At the heart of Nori is the “Carbon Removal Certificate” or CRC. Each CRC represents one tonne of carbon dioxide removed from the atmosphere, plus or minus 10%. In my last post, I wrote about the different participants in the Nori ecosystem who are involved with originating, verifying, or buying of CRCs. One of them is the Peer Review Committee.
Similar to peer review committees for academic journals, Peer Reviewers are a collection of scientists, policy advisors, and industry experts who independently review, provide input into, and approve the Nori methodologies for quantifying and verifying claims that CO2 has been removed from the atmosphere. Members currently hail from government departments like the US Department of Agriculture, nonprofits like The Nature Conservancy, The Land Institute, and academic institutions like Arizona State University and Duke University.
This is a key point of Nori market decentralization for the future. We want the peers to act independently of Nori founders and employees to achieve maximum acceptance of the Nori methodologies.
Peer Review + Verifiers + Baseline Generators = Independence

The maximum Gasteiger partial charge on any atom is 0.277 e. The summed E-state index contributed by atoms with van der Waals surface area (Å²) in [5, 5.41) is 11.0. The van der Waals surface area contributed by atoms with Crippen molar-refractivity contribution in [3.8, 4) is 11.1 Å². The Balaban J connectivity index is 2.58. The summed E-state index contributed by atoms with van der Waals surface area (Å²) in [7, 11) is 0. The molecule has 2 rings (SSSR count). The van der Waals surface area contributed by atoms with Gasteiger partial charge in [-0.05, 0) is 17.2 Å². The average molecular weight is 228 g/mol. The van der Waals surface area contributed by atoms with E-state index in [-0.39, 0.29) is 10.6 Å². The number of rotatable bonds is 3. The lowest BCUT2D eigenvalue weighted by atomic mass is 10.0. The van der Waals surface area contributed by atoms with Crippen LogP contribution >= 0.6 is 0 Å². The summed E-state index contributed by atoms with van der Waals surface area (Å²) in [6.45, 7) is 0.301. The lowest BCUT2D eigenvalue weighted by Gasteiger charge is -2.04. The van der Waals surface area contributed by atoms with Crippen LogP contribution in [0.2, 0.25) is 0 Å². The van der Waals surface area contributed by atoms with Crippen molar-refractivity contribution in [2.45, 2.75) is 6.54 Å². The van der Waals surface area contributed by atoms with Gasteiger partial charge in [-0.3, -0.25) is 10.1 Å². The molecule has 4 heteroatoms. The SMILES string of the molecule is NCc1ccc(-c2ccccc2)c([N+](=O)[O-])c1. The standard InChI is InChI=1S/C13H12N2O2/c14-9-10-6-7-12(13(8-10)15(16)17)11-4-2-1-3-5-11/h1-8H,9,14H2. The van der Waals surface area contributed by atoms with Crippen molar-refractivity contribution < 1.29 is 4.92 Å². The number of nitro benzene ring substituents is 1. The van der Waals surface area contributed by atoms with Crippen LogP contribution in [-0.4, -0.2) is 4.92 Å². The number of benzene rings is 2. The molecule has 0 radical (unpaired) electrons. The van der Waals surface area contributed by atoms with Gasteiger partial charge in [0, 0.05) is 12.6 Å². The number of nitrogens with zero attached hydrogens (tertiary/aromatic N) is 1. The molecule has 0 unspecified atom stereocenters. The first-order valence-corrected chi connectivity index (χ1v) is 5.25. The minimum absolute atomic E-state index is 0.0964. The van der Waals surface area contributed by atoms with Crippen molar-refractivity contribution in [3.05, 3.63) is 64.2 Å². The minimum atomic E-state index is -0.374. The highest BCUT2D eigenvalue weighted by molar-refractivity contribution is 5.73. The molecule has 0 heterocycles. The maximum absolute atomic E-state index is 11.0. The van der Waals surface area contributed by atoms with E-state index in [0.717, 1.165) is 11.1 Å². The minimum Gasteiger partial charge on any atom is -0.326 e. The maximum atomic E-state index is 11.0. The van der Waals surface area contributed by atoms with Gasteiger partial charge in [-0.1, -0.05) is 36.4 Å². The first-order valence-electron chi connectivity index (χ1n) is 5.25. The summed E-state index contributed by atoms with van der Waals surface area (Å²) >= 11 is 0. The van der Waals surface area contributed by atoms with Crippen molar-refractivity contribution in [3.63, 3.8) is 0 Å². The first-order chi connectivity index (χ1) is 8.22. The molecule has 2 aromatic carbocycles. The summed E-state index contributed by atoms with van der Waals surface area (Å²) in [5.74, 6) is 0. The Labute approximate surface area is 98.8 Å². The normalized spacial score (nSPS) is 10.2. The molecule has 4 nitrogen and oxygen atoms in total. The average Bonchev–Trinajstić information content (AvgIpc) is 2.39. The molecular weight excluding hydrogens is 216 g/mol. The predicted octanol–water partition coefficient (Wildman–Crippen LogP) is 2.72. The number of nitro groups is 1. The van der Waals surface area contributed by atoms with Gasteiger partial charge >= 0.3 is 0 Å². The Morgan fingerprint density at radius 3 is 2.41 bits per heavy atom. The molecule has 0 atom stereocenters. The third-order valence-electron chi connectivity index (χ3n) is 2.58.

It is critical to note that it is not Nori who decides how much carbon dioxide has been removed from the atmosphere. Along with the Peer Review Committee, there are two other important groups of participants in the Nori market whose independence is critical to the integrity of the ecosystem. First, there are the Baseline Generators who must be independent, open source, peer reviewed, and committed to continuous improvement. Nori’s first Baseline Generator is COMET Farm, a USDA-developed cropland, livestock production and agroforestry greenhouse gas estimation tool, which will maintain uniformity across projects. The other group, Verifiers, must be independent fiduciaries and cannot play any other role in the Nori market.
It’s worth noting that unlike the roles they play in traditional carbon markets, Verifiers do not validate project baselines but rather only provide assurance that the inputs provided by the project owner are reasonably accurate and reliable. While Nori respects the data privacy rights of the project owners, and only the project owner’s selected Verifier will see private or confidential data, the processes employed to establish Nori project baselines from project owner-supplied data will always be open source and subject to continuous scrutiny.